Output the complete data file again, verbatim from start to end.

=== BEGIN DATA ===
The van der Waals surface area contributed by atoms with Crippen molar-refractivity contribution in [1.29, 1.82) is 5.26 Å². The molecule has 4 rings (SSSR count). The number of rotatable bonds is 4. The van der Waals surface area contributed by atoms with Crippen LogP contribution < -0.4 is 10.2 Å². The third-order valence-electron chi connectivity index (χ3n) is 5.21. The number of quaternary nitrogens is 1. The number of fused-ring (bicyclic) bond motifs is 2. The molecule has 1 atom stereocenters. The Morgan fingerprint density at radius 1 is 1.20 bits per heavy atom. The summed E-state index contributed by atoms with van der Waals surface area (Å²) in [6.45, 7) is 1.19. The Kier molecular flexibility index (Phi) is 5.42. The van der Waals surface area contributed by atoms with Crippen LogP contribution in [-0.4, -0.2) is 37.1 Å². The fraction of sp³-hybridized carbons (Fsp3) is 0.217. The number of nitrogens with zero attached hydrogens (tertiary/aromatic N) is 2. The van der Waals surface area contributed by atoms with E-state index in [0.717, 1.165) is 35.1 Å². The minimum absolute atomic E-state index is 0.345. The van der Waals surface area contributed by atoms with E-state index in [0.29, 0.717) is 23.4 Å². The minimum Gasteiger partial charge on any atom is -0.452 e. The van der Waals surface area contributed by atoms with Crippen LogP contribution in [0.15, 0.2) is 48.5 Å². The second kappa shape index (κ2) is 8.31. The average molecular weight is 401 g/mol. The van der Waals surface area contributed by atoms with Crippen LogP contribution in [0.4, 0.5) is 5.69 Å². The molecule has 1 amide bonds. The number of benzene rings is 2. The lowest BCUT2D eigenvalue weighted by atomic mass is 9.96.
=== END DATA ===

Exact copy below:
The van der Waals surface area contributed by atoms with Crippen molar-refractivity contribution in [1.29, 1.82) is 5.26 Å². The molecule has 4 rings (SSSR count). The number of rotatable bonds is 4. The van der Waals surface area contributed by atoms with Crippen LogP contribution < -0.4 is 10.2 Å². The third-order valence-electron chi connectivity index (χ3n) is 5.21. The number of quaternary nitrogens is 1. The number of fused-ring (bicyclic) bond motifs is 2. The molecule has 1 atom stereocenters. The Morgan fingerprint density at radius 1 is 1.20 bits per heavy atom. The summed E-state index contributed by atoms with van der Waals surface area (Å²) in [6.45, 7) is 1.19. The Kier molecular flexibility index (Phi) is 5.42. The van der Waals surface area contributed by atoms with Crippen LogP contribution in [-0.4, -0.2) is 37.1 Å². The fraction of sp³-hybridized carbons (Fsp3) is 0.217. The number of nitrogens with zero attached hydrogens (tertiary/aromatic N) is 2. The van der Waals surface area contributed by atoms with E-state index in [0.717, 1.165) is 35.1 Å². The minimum absolute atomic E-state index is 0.345. The van der Waals surface area contributed by atoms with E-state index in [0.29, 0.717) is 23.4 Å². The minimum Gasteiger partial charge on any atom is -0.452 e. The van der Waals surface area contributed by atoms with Crippen LogP contribution in [0.15, 0.2) is 48.5 Å². The second kappa shape index (κ2) is 8.31. The average molecular weight is 401 g/mol. The van der Waals surface area contributed by atoms with Crippen LogP contribution in [0.4, 0.5) is 5.69 Å². The molecule has 1 amide bonds. The number of benzene rings is 2. The lowest BCUT2D eigenvalue weighted by atomic mass is 9.96.